AHA members are involved in all fields of history, with wide-ranging specializations, interests, and areas of employment. To recognize our talented and eclectic membership, AHA Today features a regular AHA Member Spotlight series. The members featured in this column have been randomly selected by AHA staff or nominated by fellow AHA members. If you would you like to nominate a colleague for the AHA Member Spotlight, please contact Nike Nivar.
Daniel Bessner is an Einaudi Postdoctoral Fellow at Cornell University. He lives in Durham, North Carolina, and has been an AHA member since 2007.
|AHA Member, Daniel Bessner|
Alma maters: PhD, MA, Duke University; BA, Columbia University
Fields of interest: 20th-century US history; political and cultural history; history of foreign policy; transnational history
When did you first develop an interest in history?
As long as I can remember, I’ve had an interest in history. It wasn’t until high school, however, that I realized that I could actually read history in my spare time. I believe it was 1998, and, as a result of Saving Private Ryan, I was curious about the history of World War II. That summer, I trekked over to Walden Books (since closed) and purchased Joseph E. Persico’s Nuremberg: Infamy on Trial. And the rest was “history.”
What projects are you working on currently?
I’m currently working on revising my dissertation into a manuscript, titled The Rise of the Defense Intellectual: Hans Speier and the Transatlantic Origins of Cold War Policy, which examines how the collapse of the Weimar Republic encouraged a transatlantic generation of social democratic and liberal intellectuals to reimagine their political function. This reconsideration, I argue, eventually led them to become part of the US foreign policy establishment during the early Cold War. I’m also working on a number of articles. One examines how intellectuals’ entrance into state and state-connected institutions fostered a procedural and elitist understanding of democracy that impelled them to remove considerations of public opinion from the foreign policymaking process. Another argues that exiled German intellectuals responded to their interwar encounter with the ideology of American exceptionalism by developing the Sonderweg thesis of German history.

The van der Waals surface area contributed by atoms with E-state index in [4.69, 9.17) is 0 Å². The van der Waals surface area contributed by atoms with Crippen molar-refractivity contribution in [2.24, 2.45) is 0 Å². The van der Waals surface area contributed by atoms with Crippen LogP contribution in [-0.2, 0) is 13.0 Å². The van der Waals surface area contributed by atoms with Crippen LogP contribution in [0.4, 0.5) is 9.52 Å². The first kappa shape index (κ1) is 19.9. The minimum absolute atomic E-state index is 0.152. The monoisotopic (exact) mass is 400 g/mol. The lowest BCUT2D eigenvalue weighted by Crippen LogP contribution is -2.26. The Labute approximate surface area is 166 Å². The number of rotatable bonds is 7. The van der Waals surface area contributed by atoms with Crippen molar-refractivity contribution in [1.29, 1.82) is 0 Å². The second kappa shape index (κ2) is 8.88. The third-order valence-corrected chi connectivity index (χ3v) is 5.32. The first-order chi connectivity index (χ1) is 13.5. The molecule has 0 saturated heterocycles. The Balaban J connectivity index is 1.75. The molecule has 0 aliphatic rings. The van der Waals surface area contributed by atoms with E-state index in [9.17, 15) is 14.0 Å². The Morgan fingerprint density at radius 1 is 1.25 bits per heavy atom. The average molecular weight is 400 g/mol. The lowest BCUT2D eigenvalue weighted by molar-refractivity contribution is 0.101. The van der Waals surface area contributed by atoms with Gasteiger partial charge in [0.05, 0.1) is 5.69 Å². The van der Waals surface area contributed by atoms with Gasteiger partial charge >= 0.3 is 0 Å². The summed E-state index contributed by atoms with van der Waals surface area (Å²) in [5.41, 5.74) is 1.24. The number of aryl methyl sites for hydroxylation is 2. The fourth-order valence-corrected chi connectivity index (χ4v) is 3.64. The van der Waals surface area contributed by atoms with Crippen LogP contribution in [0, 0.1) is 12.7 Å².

Have your interests changed since graduate school? If so, how?
I only received my PhD in January, so my interests haven’t changed that much (yet)!
Is there an article, book, movie, blog, etc. that you could recommend to fellow AHA members?
One piece of media that I’ve been recommending to both colleagues and non-history friends is Backstory with the American History Guys, which is a podcast hosted by Peter Onuf, Ed Ayers, and Brian Balogh, all history professors at the University of Virginia. It’s a really entertaining and informative podcast, and is a great example of how digital technologies can bring academic research to a wider audience without watering it down.
What do you value most about the history profession?
I think that researching and teaching history is a means to inspire readers and students to look at their world in new ways and to encourage them to consider how ideas, events, and situations that seem natural are the result of multivalent, often hidden, processes. This, I believe, has the capacity to change how people interact in and understand their daily lives.
Do you have a favorite AHA annual meeting anecdote you would like to share?
Other than history, what are you passionate about?
My partner has recently encouraged me to start salsa lessons, but I wouldn’t say I’m passionate about them—yet. My first non-historical passion is writing, thinking, and participating in contemporary political debates, particularly about foreign and economic policy. Moreover, like many historians, I love traveling. I’ve recently spent significant time in Mexico City, which was a blast, and I’m looking forward to returning this summer.